There are several sea songs entitled “the Banks of Newfoundland”, not to be properly considered variations on the same melody, even if they share a common theme, the dangers of fishing or navigation offshore of Newfoundland.
Most sad was my misfortune in the year of ‘sixty-three
Sometimes as “The Eastern Light” the ballad of the Canadian tradition entitled “the Banks of Newfoundland” describes a fishing season on the Great Banks of Newfoundland , the fishing boat left the port of Gloucester (Massachusetts) in the month of March and our sailor was definitely drunk when boarding.
Kenneth Peacock collected it from James Rice in 1951, and published it in Songs Of The Newfoundland Outports, Volume 1, 1965, he noted that this appears to be an American ballad of New England origin, also Helen Creighton had collected this ballad in Nova Scotia as The Gloucester Fishermen,
Jim Rice [1879-1958] of Cape Broyle from MUNFLA ♪
The Dardanelles live, (from The Eastern Light, 2011) instrumental arrangement Matthew Byrne & Billy Sutton
‘Twas of my sad misfortune
in the year of seventy-three (1),
I set on board the fisher ship
all off a drunken spree (2),
her name it was The Eastern Light (3),
as you might understand,
We were bound down on a salt sea trip to the Banks of Newfoundland.
The saturday day beein the first of March, we left Gloucester port
the girls all wove their handkerchiefs
as we sailed down the shore
we had a jar of rum on board
which gathered round all the crew,
We drank the health to the Gloucester girls, in bidding us adieu.
It’s early in the morning boys
our cook he give a bawls,
“Get out and get your breakfast, b’ys, get out and haul your trawls (4).
You’ll scarce have time to light your pipe, your dory (5) she do go,
You’ll have to make three sets today
no matter how hard it blows”
We fished around the foggy bank (6)
the space of seventeen days,
We boarded a couple of Frenchmen boat, no brandy could we raise.
The halibut they be in kind of scarce, we run our cod-fish gear,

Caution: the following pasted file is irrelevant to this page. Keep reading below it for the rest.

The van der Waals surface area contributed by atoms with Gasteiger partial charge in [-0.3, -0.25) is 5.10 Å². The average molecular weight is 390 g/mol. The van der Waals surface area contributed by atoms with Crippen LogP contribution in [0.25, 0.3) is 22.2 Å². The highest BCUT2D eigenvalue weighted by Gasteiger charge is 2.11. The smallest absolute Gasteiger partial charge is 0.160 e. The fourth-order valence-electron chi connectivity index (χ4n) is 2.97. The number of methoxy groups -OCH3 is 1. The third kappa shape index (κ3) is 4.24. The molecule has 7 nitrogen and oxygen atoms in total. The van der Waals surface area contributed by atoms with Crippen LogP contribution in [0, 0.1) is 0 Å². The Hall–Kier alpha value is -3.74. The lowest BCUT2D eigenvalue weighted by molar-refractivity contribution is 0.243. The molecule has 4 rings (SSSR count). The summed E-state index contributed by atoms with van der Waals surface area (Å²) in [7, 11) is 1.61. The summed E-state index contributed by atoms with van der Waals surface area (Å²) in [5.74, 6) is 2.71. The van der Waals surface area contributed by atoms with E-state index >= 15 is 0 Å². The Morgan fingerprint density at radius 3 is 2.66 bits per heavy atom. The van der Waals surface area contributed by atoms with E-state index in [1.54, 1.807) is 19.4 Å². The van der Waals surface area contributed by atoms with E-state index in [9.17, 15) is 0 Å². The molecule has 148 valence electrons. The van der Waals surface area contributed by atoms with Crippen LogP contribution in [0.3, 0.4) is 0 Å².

our skipper he says ‘I’ll fill her up, if it takes a half a year.”
We fished around the foggy bank
our skipper he louded shout
“Come hoist aboard your dories, b’ys, and break your anchor out;
come hoist the …(?)
we’ll get her under way,
provisions are getting kind of scarce, we can no longer stay,
And now the anchor’s on the bow
we are homeward bound,
And when we get to Gloucester port
we’ll pass the glasses round.
We’ll go down to Johnny McLoudy
and we’ll have a happy night,
We’ll drink the health of the Gloucester girls,
and success to the “Eastern Light”.
* transcribed by Cattia Salto in part from here
1) the date changes for some is 1873. for others the 1863: also written as “in eighteen hundred and seventy-three”
2) in some verses not reported here the sailor curses his love for liquor, because if he had kept sober, he would never have boarded
3) a fishing vessel named “Eastern Light” 70 tons, was built in 1866, owned by “Maddocks and Company of Gloucester”, Massachusetts.
4) “Banks Dory” is the boat built in a serial way and in large quantities starting from 1850, flat-bottomed for one or two men depending on the dimension. see more.
5) but traditional fishing on the Great Banks at least until the end of the nineteenth century was done with lines (see more)
6) The Grand Banks of Newfoundland are a group of underwater plateaus south-east of Newfoundland roughly triangular in shape often overwhelmed by storms, treacherous and dangerous due to the presence of icebergs and the frequent fog. The mixing of the cold Labrador Current with the warm waters of the Gulf Stream helped to create one of the richest fishing grounds in the world, but it’s also causes fog in the area, and before the advent of instrumental navigation, it made the Banks very insidious